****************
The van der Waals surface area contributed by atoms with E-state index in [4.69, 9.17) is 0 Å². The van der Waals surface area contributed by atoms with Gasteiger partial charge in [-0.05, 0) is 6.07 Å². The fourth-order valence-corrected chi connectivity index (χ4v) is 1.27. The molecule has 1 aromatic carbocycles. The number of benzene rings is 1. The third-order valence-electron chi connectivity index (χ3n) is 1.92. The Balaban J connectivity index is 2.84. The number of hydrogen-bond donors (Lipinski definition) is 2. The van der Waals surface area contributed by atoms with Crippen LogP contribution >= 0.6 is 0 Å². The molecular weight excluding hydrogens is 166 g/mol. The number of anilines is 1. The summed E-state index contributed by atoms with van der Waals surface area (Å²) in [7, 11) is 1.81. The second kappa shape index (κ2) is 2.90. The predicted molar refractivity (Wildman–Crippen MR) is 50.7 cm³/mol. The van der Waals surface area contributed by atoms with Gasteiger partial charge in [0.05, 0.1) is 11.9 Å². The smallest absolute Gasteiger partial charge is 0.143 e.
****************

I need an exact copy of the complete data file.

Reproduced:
The van der Waals surface area contributed by atoms with E-state index in [4.69, 9.17) is 0 Å². The van der Waals surface area contributed by atoms with Gasteiger partial charge in [-0.05, 0) is 6.07 Å². The fourth-order valence-corrected chi connectivity index (χ4v) is 1.27. The molecule has 1 aromatic carbocycles. The number of benzene rings is 1. The third-order valence-electron chi connectivity index (χ3n) is 1.92. The Balaban J connectivity index is 2.84. The number of hydrogen-bond donors (Lipinski definition) is 2. The van der Waals surface area contributed by atoms with Crippen LogP contribution >= 0.6 is 0 Å². The molecular weight excluding hydrogens is 166 g/mol. The number of anilines is 1. The summed E-state index contributed by atoms with van der Waals surface area (Å²) in [7, 11) is 1.81. The second kappa shape index (κ2) is 2.90. The predicted molar refractivity (Wildman–Crippen MR) is 50.7 cm³/mol. The van der Waals surface area contributed by atoms with Gasteiger partial charge in [0.05, 0.1) is 11.9 Å². The smallest absolute Gasteiger partial charge is 0.143 e.